Could expand March Madness to somewhere around 90 teams in the not-too-distant future. That would be consistent with an existing policy to open NCAA play up to the top 25 percent of all eligible teams. For example, the regionals in NCAA golf invite 27 percent of the eligible teams for both men and women, then cut it down to 30 teams for the men and 27 teams for the women for the national tournament. (It probably should be 30 for both but that’s another topic entirely).
There are 363 eligible men’s teams in D-I this year, so 25 percent would be 91. Divisible by 4, 92. Or just go ahead and bump it up to 96, which simplifies the math.
It wouldn’t be that difficult to do actually. With a 96 team field, you could have 32 games on Tuesday and Wednesday, distributed across all eight pod sites instead of the First Four in Dayton, and 32 teams would get byes into the Thursday-Friday round. If you’re a 1-8 seed, you get a bye. Everybody below that starts early. If that’s too tight a schedule, the COVID tournament in Indy was able to move away from the strict Thursday-Saturday/Friday-Sunday schedule without significant problems. Maybe the first weekend games could be Thursday-Saturday-Monday and Friday-Sunday-Tuesday.
A fix for a problem that doesn’t exist? Maybe, maybe not. Why should 81 golf teams get in but only 68 hoops teams? And there have been teams get to the Final Four from the First Four, including UCLA two years ago, so it didn’t hamper them competitively, I’d say. First Four hasn’t ruined the Big Dance, in any event.
Terrible idea. The NCAA Tournament is the one thing the NCAA has done right. It still takes a really good season to get in (mostly), but once you are in the field, anything can happen. I was all for expanding the CFP, but leave the NCAA Tourney alone. It is as close to the perfect sporting event as we have.
I hate it when a mid major goes 26-3 and one of losses is in their tournament and they are out. I can’t cite a specific example or the exact record. But I have no objection to adding a few more New Mexico States and Bradleys and Bucknells.
I think a more modest increase to to 72 would be more doable, opening up another pair of play-in games for the 16 and 11 seeds. That would produce little extra TV money but would stop this silliness of some 11s and 16 getting a “bye” into the round of 64. It would also let the NCAA find out with whether another city will provide the same good local support Dayton gets every year for the play-in games.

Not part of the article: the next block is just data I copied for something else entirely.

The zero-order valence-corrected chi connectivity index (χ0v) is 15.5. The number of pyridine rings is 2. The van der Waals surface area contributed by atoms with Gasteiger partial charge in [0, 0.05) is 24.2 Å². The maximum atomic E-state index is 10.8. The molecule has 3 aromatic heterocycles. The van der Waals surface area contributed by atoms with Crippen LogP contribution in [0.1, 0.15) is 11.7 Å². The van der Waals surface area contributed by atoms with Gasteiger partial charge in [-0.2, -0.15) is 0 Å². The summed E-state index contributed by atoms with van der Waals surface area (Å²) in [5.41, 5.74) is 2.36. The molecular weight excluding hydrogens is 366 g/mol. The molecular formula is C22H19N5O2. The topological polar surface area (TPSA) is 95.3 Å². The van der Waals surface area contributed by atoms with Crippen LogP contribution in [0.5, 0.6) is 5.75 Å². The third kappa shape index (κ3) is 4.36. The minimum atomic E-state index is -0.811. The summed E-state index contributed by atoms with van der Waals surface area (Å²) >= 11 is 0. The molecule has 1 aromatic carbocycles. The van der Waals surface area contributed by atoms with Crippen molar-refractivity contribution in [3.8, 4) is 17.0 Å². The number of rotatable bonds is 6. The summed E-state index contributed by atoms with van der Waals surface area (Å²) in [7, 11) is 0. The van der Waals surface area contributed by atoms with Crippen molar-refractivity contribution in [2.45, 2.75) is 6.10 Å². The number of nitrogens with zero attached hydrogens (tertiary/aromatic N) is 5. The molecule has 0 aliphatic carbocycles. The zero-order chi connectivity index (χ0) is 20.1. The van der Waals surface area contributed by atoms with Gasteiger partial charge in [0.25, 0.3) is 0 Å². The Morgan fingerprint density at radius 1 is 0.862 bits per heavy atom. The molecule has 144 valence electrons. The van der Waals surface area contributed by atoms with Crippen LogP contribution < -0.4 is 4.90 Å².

The problem I see is that these games are too much of a marginally good thing. Right now you have two games on Tuesday and Wednesday that are shunted off to the lowest tier cable network in the broadcast group. I don’t think viewership is very high for those games, they are just tidbits that hard core basketball fans and some gamblers looking for mid-week action watch while waiting for Thursday.
If you go from four games to sixteen games in that two game stretch, it’s really unlikely that viewership is going to triple or double what they are getting now on Tuesday-Wednesday. There is no chance of a big upset in any of these games, which will hurt ratings, and many of the games will have the feel of mid-major/small tournament conference finals or quarter final games in Power conference tournaments-those can be a lot of fun to watch but don’t draw big numbers of viewers.
You’d also need four networks and/or streaming services to keep all the games at night. CBS might not be that wild about showing mid-majors/ small conference champions in prime time on Tuesday/Wednesday.
If some of the games get played during the day, those games are really at risk of poor ratings- it’s asking a lot to get people to watch two fifteen seeds play a mid-afternoon game.
It’s still the top 25 percent, meaning 75 percent are left out (68 is the top 19 percent roughly). Okay, 96 teams would be 27 percent. There’s still urgency to stay in that upper range. It’s not like you’re gonna get an at-large at 16-16.
I don’t know if they’re going to do it but the NCAA transformation committee is considering making that recommendation. Then the basketball committee would have to make the final decision IIRC. Before yesterday I had not heard that the NCAA had a general policy of 25 percent of teams into postseason play; that does make a difference in my thinking. Why is hoops the exception?
I just looked at the final Kenpom ratings for last season. New Mexico State was #80 and they gave us ALL we wanted. Vermont was #54. Ditto. The year before, ORU was #125 and made the Sweet 16. Would it really screw the tournament up to let a few more teams like that get in without winning their conference tournaments? I don’t think so, and I think CBS and Turner would be happy to show 28 more games the first week. And if they didn’t, ESPN would.
You make valid points. But surely we will have teams that are 14-17, 15-15, in the field as well. Canon fodder for the top seeds. The product will be watered down and game play will go down. I have no interest watching Morehead State getting blown out by Kentucky or Duke.
That’s pretty much what Tuesday and Wednesday would be under this format.
Yeah some Power 6 bubble teams like A&M and OU last year would get in. But so would some deserving midmajors, the ones who are shunted off to the NIT now (I’m guessing the NIT goes away under this plan).
I looked up the 2022 NIT field. Here are the teams (with records) who won their conference regular season, lost in the conference tournament and wound up in the NIT: